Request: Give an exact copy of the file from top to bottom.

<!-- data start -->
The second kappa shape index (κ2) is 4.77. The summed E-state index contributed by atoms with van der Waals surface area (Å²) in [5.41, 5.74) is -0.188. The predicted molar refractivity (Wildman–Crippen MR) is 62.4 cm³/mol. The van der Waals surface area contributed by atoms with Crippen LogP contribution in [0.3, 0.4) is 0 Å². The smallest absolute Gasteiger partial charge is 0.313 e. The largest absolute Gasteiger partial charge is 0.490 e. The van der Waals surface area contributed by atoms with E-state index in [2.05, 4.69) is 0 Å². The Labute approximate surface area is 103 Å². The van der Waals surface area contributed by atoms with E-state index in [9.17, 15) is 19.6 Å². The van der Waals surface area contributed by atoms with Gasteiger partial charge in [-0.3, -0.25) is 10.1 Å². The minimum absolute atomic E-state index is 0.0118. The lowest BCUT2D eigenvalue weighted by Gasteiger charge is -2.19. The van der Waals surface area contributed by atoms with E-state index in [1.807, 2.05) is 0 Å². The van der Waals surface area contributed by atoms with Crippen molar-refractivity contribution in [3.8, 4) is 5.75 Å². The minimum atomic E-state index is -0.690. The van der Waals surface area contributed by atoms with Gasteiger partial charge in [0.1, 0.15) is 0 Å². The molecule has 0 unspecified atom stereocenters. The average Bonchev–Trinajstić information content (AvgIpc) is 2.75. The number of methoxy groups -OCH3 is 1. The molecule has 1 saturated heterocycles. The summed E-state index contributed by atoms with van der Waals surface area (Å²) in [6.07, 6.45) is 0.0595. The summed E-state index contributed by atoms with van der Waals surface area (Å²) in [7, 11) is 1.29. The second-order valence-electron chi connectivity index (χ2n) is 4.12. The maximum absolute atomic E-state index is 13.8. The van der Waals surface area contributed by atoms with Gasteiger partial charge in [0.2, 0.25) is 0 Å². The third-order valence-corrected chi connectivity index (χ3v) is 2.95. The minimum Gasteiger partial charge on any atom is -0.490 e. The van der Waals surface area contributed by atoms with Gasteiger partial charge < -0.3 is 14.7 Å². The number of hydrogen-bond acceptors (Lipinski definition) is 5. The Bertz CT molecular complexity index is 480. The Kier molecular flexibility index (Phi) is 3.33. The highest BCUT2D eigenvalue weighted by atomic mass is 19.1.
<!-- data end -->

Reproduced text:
The second kappa shape index (κ2) is 4.77. The summed E-state index contributed by atoms with van der Waals surface area (Å²) in [5.41, 5.74) is -0.188. The predicted molar refractivity (Wildman–Crippen MR) is 62.4 cm³/mol. The van der Waals surface area contributed by atoms with Crippen LogP contribution in [0.3, 0.4) is 0 Å². The smallest absolute Gasteiger partial charge is 0.313 e. The largest absolute Gasteiger partial charge is 0.490 e. The van der Waals surface area contributed by atoms with E-state index in [2.05, 4.69) is 0 Å². The Labute approximate surface area is 103 Å². The van der Waals surface area contributed by atoms with E-state index in [9.17, 15) is 19.6 Å². The van der Waals surface area contributed by atoms with Gasteiger partial charge in [-0.3, -0.25) is 10.1 Å². The minimum absolute atomic E-state index is 0.0118. The lowest BCUT2D eigenvalue weighted by Gasteiger charge is -2.19. The van der Waals surface area contributed by atoms with E-state index in [1.807, 2.05) is 0 Å². The van der Waals surface area contributed by atoms with Crippen molar-refractivity contribution in [3.8, 4) is 5.75 Å². The minimum atomic E-state index is -0.690. The van der Waals surface area contributed by atoms with Gasteiger partial charge in [0.1, 0.15) is 0 Å². The molecule has 0 unspecified atom stereocenters. The average Bonchev–Trinajstić information content (AvgIpc) is 2.75. The number of methoxy groups -OCH3 is 1. The molecule has 1 saturated heterocycles. The summed E-state index contributed by atoms with van der Waals surface area (Å²) in [6.07, 6.45) is 0.0595. The summed E-state index contributed by atoms with van der Waals surface area (Å²) in [7, 11) is 1.29. The second-order valence-electron chi connectivity index (χ2n) is 4.12. The maximum absolute atomic E-state index is 13.8. The van der Waals surface area contributed by atoms with Gasteiger partial charge in [0.2, 0.25) is 0 Å². The third-order valence-corrected chi connectivity index (χ3v) is 2.95. The minimum Gasteiger partial charge on any atom is -0.490 e. The van der Waals surface area contributed by atoms with Gasteiger partial charge < -0.3 is 14.7 Å². The number of hydrogen-bond acceptors (Lipinski definition) is 5. The Bertz CT molecular complexity index is 480. The Kier molecular flexibility index (Phi) is 3.33. The highest BCUT2D eigenvalue weighted by atomic mass is 19.1.